Code § 8.01-25.
However, "a divorce suit abates when one party dies while the suit is pending and before a decree on the merits; this is because the death terminates the marriage, thus rendering the divorce suit moot as it relates to the parties’ marital status." Sprouse, 250 Va. at 50, 458 S.E.2d at 772. The death of a spouse determines fully the marital status and therefore leaves nothing to adjudicate. And, when "the jurisdiction to enter a decree in the main cause ends, no jurisdiction survives as to matters purely ancillary to that object." Hackler, 44 Va. App. at 70, 602 S.E.2d at 435. Because Code § 20-107.3 provides that a court may only distribute the assets and debts of a married couple "[u]pon decreeing the dissolution of [the] marriage, and also upon decreeing a divorce from the bond of matrimony," it stands to reason that the termination of the marriage by death rather than decree ends a court’s jurisdiction to divide the property pursuant to Code § 20-107.3. Thus, property owned by the living spouse remains that spouse’s property while property owned by the deceased spouse passes under the laws of wills, descent, and distribution.
However, when a court bifurcates a divorce proceeding, the equitable distribution of marital property is no longer ancillary to the final divorce decree, but rather becomes, in essence, a distinct case. Friedman, 68 Va. App. at 539-40, 810 S.E.2d at 917. Although the status of the marriage has been resolved, the determination of the former spouses’ rights and interests in the marital property remains before the court. Virginia courts have long recognized that adjudication of property rights and interests does not abate with the death of a party. See Squire v. Va. Hous. Dev. Auth., 287 Va. 507, 511, 758 S.E.2d 55, 57 (2014) (considering the merits of quiet title action after administrator of plaintiff’s estate was substituted for plaintiff); Smith’s Ex’x v. Profitt’s Adm’r, 82 Va. 832, 851, 1 S.E. 67, 80 (1887) (considering the merits of a claim of beneficial interest giving rise to "an implied or constructive trust ... to the extent of his interest" after administrators were substituted for two deceased parties); Hinton v. Bland’s Adm’r, 81 Va. 588, 594 (1886) (noting an administrator of deceased was an indispensable party in a partition action where the court was required to "adjust all the equitable rights of the parties interested in the estate").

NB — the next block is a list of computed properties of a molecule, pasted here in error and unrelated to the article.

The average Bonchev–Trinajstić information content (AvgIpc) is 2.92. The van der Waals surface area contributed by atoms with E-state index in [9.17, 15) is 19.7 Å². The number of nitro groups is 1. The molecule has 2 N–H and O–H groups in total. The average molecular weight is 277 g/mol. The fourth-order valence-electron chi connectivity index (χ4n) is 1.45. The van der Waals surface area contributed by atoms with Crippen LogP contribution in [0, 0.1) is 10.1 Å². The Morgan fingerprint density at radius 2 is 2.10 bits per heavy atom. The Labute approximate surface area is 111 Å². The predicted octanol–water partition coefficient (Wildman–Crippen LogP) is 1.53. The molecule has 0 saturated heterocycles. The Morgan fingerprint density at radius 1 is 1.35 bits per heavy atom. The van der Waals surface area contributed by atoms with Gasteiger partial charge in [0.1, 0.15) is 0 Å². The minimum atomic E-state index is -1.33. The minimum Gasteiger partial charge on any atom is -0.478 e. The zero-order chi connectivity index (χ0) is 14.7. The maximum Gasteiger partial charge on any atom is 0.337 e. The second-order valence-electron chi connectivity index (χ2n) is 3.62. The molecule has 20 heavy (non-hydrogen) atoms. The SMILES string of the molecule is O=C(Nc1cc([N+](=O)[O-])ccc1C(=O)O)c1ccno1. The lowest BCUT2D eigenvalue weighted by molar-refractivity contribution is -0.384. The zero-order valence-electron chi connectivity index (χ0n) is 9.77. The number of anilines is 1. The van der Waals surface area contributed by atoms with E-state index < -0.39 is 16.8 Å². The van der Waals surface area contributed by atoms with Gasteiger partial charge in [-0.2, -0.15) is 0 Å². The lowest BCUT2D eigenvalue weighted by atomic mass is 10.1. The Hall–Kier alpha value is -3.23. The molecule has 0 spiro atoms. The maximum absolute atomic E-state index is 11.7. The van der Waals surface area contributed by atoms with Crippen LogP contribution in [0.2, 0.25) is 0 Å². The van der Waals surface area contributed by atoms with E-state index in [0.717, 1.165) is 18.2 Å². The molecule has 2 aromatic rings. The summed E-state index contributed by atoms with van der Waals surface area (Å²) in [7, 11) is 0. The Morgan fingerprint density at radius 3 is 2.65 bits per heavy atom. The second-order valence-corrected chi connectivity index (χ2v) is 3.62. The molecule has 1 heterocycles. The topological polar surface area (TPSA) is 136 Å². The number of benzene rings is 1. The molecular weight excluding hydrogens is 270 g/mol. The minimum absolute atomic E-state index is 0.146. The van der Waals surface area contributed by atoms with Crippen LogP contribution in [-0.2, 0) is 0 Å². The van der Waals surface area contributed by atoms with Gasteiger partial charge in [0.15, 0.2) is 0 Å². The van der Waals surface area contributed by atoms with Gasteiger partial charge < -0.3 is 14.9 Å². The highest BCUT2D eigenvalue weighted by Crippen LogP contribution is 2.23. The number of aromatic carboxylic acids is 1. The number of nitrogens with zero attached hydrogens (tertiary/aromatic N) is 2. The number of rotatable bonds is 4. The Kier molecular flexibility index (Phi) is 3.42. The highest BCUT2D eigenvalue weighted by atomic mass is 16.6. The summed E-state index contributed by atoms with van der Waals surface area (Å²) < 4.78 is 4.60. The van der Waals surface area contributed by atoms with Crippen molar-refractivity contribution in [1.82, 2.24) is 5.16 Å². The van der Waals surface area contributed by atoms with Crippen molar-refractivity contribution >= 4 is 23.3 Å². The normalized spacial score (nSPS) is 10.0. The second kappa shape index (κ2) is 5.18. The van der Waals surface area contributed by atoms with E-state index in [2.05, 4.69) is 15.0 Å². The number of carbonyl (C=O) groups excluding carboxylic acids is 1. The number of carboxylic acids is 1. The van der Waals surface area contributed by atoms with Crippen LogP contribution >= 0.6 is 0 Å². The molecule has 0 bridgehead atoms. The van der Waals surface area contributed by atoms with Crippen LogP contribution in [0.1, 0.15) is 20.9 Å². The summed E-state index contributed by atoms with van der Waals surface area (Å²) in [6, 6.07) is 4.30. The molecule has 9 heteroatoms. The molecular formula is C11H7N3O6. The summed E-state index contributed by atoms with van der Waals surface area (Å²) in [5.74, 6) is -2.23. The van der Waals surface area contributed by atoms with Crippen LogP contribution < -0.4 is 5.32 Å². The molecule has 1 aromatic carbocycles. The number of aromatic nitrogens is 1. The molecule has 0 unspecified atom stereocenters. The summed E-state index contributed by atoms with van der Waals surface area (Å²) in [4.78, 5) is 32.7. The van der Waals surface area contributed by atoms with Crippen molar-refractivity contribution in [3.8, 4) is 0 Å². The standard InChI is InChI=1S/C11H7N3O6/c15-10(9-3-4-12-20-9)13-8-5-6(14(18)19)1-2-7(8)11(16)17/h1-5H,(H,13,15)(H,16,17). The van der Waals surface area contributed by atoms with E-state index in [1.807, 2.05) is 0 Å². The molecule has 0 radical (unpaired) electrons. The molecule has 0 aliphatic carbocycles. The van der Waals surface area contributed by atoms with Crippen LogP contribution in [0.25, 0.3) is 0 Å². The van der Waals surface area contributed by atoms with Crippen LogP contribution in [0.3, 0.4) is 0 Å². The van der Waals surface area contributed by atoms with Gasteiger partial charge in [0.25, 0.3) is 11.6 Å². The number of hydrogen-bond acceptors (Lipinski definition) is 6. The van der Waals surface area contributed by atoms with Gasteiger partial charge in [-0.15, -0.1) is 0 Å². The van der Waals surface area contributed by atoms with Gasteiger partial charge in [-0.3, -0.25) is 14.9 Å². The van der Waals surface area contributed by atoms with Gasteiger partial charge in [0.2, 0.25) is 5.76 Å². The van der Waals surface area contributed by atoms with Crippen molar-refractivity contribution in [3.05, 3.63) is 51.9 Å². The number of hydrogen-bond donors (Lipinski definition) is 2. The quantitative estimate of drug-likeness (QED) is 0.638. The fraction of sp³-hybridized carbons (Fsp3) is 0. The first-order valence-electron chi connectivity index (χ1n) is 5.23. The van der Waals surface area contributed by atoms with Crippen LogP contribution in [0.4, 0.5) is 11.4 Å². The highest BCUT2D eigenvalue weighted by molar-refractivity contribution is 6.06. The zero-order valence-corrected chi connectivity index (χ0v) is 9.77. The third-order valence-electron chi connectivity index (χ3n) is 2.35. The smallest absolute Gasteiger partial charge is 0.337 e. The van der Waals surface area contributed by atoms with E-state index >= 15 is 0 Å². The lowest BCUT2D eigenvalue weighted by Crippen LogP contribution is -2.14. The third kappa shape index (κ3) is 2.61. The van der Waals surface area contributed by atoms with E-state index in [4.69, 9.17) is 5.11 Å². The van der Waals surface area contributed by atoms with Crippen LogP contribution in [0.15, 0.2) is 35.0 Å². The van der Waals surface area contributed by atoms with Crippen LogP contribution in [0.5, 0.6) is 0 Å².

The Supreme Court has recognized this distinction between the resolution on the merits of a divorce case and the determination of property rights associated with the marital property.
[W]here the consequences of the divorce are such as affect the property rights of the parties to the suit, the heirs or personal representatives may have such an interest in the litigation as that the cause will survive, not for the purpose of continuing the controversy touching the right of divorce within itself; but for the ascertainment of whether the property has been rightfully diverted from its appropriate channel of devolution.
Craddock’s Adm’r v. Craddock’s Adm’r, 158 Va. 58, 65, 163 S.E. 387, 389 (1932) (quoting Nickerson v. Nickerson, 34 Or. 1, 48 P. 423, 423 (1898) ). Likewise, the Court recognized in Sprouse v. Griffin that even when a divorce proceeding abates due to the death of a party prior to the entry of a decree of divorce, the trial court nevertheless may retain jurisdiction over disposition of certain marital property. 250 Va. at 50, 458 S.E.2d at 773 (holding the trial court retained jurisdiction to distribute funds held in a court-created escrow during the now-abated divorce proceeding).
After the divorce of the parties is final and conclusive in a bifurcated proceeding, the trial court "retains jurisdiction until the matter before it has been fully adjudicated," Rochelle, 225 Va. at 391, 302 S.E.2d at 62, so as to "do complete justice between the parties," Pence v. Tidewater Townsite Corp., 127 Va. 447, 459, 103 S.E. 694, 698 (1920). This adjudication includes equitable distribution of marital property and "determin[ation] of a monetary award" based on "certain rights and interests in the marital property" the parties are deemed to have pursuant to Code § 20-107.3(B). Clayberg v. Clayberg, 4 Va. App. 218, 222-23, 355 S.E.2d 902, 904-05 (1987).
D. THE TRIAL COURT HERE RETAINED JURISDICTION